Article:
Before I get to the item at hand, I will admit that this beard is in desperate need of attention. Apologies.
Now for the things discussed in this episode or you to peruse:
1) First things first: Add me on snapchat @ amirmotlagh
2) My article on DIY Film in the Digital Age, a part of the Mastering Film Series published by Focal Press can be found here:
3) My favorite book purchase this week is Cool Tools by Kevin Kelly. I absolutely love having this thing on the coffee table:
As always, please subscribe to the Youtube Channel and come say hello.
Not only do you get a 2D cartoon representation of me, you also get some quotable gems I've probably (wisely) moved away from.
In all honestly, this is a cool film series published by FOCAL PRESS with some interesting, and talented(this word is meaningless in many ways, but not always) filmmakers.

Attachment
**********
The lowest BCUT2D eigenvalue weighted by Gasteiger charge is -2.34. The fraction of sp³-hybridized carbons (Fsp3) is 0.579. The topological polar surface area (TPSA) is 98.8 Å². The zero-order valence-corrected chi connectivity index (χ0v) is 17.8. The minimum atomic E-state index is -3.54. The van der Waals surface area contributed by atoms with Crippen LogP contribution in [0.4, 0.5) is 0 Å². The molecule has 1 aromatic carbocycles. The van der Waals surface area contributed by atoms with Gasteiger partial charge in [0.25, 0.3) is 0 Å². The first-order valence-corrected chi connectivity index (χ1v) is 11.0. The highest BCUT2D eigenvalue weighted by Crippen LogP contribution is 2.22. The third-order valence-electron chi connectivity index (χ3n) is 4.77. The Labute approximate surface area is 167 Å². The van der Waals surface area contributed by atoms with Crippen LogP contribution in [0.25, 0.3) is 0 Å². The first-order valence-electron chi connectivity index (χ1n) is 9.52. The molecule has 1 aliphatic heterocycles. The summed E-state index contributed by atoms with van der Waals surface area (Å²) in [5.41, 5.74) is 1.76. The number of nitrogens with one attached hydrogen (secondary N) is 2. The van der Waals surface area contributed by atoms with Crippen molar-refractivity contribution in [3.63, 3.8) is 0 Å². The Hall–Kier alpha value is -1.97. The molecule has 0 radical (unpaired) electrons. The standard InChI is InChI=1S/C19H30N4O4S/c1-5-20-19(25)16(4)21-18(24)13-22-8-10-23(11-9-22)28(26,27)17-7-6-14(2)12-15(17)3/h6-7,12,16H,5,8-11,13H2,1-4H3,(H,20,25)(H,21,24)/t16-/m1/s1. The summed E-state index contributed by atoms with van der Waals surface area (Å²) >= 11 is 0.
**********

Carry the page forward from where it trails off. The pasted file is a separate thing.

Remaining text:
I however, did not reread this after it was sent 6 months ago to be published, because, what is the point of revising archived opinion?
With that said, can it possible be the best thing I've ever written? Not sure.
Enjoy, share and let me know your thoughts.
Coming from an acting background, I personally despise ADR. Sometimes, like today, it is a necessary evil. However, with that said, the audio specialist's who make it work are amazing at what they do, and at what they can endure.
On Hollywood films, ADR is par for the course. But, something is always lost in the translation. The level of disconnect from the initial scripted (or not) words, to the performance, to the sterile soundproof booth is the grandest of artifice. I cringe whenever I find myself in that situation.
However, my experience tells me that it's never as bad as it is when you hear it, raw, out of the monitors at the sound studio.